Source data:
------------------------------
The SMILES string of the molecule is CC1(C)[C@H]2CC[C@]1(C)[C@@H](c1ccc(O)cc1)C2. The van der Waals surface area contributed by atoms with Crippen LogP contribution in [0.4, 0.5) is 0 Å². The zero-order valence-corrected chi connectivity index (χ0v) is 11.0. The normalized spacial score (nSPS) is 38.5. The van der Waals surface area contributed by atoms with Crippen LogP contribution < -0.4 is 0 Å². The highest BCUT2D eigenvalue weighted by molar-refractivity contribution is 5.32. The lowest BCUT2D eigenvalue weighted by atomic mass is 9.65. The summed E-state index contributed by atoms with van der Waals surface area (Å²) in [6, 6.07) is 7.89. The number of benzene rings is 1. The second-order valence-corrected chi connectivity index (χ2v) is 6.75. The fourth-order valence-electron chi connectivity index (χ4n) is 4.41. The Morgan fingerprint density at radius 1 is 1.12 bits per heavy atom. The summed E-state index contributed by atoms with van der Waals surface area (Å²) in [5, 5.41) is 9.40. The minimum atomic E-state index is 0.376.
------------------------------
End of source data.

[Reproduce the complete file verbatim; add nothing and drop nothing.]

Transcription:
The SMILES string of the molecule is CC1(C)[C@H]2CC[C@]1(C)[C@@H](c1ccc(O)cc1)C2. The van der Waals surface area contributed by atoms with Crippen LogP contribution in [0.4, 0.5) is 0 Å². The zero-order valence-corrected chi connectivity index (χ0v) is 11.0. The normalized spacial score (nSPS) is 38.5. The van der Waals surface area contributed by atoms with Crippen LogP contribution < -0.4 is 0 Å². The highest BCUT2D eigenvalue weighted by molar-refractivity contribution is 5.32. The lowest BCUT2D eigenvalue weighted by atomic mass is 9.65. The summed E-state index contributed by atoms with van der Waals surface area (Å²) in [6, 6.07) is 7.89. The number of benzene rings is 1. The second-order valence-corrected chi connectivity index (χ2v) is 6.75. The fourth-order valence-electron chi connectivity index (χ4n) is 4.41. The Morgan fingerprint density at radius 1 is 1.12 bits per heavy atom. The summed E-state index contributed by atoms with van der Waals surface area (Å²) in [5, 5.41) is 9.40. The minimum atomic E-state index is 0.376.